…now with less typos (thanks iPhone autocorrect and fat thumb for hitting post)…
When I started at my first school all the way back in 2012, I worked at a school that promoted having a 1:1 iPad program. What become quickly apparent to me was that even though the students had iPad, the teachers did not know, or willing to learn, how to use these new devices to enhance and redefine the learning, they quickly became PDF and Internet viewers…
Times they are ‘a changing, you can see the ways I tried to overcome this in the past by going through some of my old posts, but it is an issue that I saw a lot in the following years (and still see).
Fast forward to now (That’s 2015 for those of you playing at home) That original problem has not fixed itself (that I believe can only come with pro-active teachers and leaders and quality, relevant PD) but a new one has come into view.
Let me give you some context. I have been trying to decide what devices would best serve our senior students (Grade 5 and 6). My original thinking was that as 95% of our students would be going to a school that is 1:1 iPad in Year 7, this would be the best choice. We could provide our students skills and knowledge in using the iPad in their schooling, and in turn this would give them an advantage when they head into high-school.
As good as an iPad can be in allowing students to create, it does have some limitations when compared with a laptop or ChromeBook (keyboards, multi-tasking, open sourced nature of laptops) and as we are using the Google Docs platform in a big way, would I be crippling what these students could achieve? (Yes, Google Apps are on the iPad, but in a very limited way)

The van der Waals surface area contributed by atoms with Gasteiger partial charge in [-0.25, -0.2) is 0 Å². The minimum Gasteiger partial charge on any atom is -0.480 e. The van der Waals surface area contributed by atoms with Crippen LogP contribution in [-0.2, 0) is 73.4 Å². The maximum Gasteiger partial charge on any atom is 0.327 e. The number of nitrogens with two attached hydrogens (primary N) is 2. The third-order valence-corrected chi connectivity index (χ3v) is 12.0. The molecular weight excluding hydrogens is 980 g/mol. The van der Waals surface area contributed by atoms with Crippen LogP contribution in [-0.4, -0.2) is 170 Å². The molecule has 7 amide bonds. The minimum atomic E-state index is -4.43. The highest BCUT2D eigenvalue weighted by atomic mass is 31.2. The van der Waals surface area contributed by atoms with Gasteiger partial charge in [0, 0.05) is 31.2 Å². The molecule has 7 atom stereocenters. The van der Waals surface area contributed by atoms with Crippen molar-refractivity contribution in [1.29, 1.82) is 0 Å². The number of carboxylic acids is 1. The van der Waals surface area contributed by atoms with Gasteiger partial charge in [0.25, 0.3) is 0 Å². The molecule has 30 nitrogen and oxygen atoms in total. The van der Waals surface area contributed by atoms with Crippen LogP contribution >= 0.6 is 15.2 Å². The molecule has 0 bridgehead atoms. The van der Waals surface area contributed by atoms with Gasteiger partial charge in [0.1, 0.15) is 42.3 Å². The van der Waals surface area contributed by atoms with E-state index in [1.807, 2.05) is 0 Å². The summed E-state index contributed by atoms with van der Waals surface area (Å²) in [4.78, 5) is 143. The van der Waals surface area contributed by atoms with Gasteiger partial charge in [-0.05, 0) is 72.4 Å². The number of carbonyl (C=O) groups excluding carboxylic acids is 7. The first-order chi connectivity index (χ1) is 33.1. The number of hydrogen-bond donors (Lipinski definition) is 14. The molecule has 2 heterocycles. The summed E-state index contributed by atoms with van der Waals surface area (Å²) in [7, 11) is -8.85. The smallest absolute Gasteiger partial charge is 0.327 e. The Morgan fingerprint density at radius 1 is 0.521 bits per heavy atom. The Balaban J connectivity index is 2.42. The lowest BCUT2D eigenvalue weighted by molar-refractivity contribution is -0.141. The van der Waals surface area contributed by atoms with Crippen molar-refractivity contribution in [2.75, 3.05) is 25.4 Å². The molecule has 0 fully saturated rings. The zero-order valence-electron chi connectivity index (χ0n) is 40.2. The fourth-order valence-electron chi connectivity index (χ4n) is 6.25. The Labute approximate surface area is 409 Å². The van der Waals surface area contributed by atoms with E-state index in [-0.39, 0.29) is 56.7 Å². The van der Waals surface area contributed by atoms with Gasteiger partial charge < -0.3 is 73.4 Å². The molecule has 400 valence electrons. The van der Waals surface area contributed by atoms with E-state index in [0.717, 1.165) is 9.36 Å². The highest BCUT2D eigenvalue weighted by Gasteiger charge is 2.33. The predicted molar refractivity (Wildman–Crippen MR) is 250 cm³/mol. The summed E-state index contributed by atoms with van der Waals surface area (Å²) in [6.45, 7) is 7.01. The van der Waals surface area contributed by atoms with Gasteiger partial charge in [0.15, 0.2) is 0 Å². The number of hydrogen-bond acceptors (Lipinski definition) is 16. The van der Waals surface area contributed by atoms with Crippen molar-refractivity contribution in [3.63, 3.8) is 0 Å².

More and more I am seeing the device as a window to some great platforms and programs and ways of working (Google Apps, Seesaw). And more and more I am seeing a huge uptake of mobile device use in the home (iOS, Android) – our students are learning the ‘devices’ on their own, but really have no need to learn the platforms (Google Apps will not get you a high score in Candy Crush). Devices will come and go, update and evolve – but the key concepts behind the platforms (collaborative working spaces, sharing resources, cloud based storage and retrieval teacher created and catered resources) are now (or should be) a main stay in our schools.
I believe that we should be focusing on developing these skills in our students, the device, or window, our students use to access these is still important, but something that will come naturally, and with the right teacher, be used to enhance the learning in the classroom.
Think of it like driving a car. Once you know how to drive, you can hop into any car and go for a spin, learning some of the new features of said car is then an enjoyable experience! (expect when driving my brother’s old car, no one should have to drive a ’87 Camry)